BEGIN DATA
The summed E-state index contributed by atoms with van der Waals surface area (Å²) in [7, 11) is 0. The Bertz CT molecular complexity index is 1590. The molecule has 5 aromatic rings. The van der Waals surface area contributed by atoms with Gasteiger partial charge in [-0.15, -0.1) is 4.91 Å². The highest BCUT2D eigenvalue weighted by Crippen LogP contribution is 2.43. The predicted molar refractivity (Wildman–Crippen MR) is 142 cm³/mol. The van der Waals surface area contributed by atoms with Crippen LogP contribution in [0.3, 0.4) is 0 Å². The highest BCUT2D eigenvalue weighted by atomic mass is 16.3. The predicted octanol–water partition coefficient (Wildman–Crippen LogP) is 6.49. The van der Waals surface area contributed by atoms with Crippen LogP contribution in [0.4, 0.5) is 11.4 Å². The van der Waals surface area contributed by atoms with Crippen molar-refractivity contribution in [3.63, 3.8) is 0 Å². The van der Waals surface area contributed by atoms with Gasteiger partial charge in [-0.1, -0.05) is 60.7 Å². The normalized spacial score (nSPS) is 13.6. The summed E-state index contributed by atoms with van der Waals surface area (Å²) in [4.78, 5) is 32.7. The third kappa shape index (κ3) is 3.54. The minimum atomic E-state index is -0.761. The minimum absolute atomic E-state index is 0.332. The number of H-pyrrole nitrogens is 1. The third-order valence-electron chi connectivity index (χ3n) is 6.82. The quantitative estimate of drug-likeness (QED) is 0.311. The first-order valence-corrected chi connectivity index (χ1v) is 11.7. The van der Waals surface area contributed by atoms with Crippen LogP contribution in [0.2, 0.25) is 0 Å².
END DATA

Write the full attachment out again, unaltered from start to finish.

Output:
The summed E-state index contributed by atoms with van der Waals surface area (Å²) in [7, 11) is 0. The Bertz CT molecular complexity index is 1590. The molecule has 5 aromatic rings. The van der Waals surface area contributed by atoms with Gasteiger partial charge in [-0.15, -0.1) is 4.91 Å². The highest BCUT2D eigenvalue weighted by Crippen LogP contribution is 2.43. The predicted molar refractivity (Wildman–Crippen MR) is 142 cm³/mol. The van der Waals surface area contributed by atoms with Crippen LogP contribution in [0.3, 0.4) is 0 Å². The highest BCUT2D eigenvalue weighted by atomic mass is 16.3. The predicted octanol–water partition coefficient (Wildman–Crippen LogP) is 6.49. The van der Waals surface area contributed by atoms with Crippen LogP contribution in [0.4, 0.5) is 11.4 Å². The van der Waals surface area contributed by atoms with Crippen molar-refractivity contribution in [3.63, 3.8) is 0 Å². The van der Waals surface area contributed by atoms with Gasteiger partial charge in [-0.1, -0.05) is 60.7 Å². The normalized spacial score (nSPS) is 13.6. The summed E-state index contributed by atoms with van der Waals surface area (Å²) in [4.78, 5) is 32.7. The third kappa shape index (κ3) is 3.54. The minimum atomic E-state index is -0.761. The minimum absolute atomic E-state index is 0.332. The number of H-pyrrole nitrogens is 1. The third-order valence-electron chi connectivity index (χ3n) is 6.82. The quantitative estimate of drug-likeness (QED) is 0.311. The first-order valence-corrected chi connectivity index (χ1v) is 11.7. The van der Waals surface area contributed by atoms with Crippen LogP contribution in [0.2, 0.25) is 0 Å².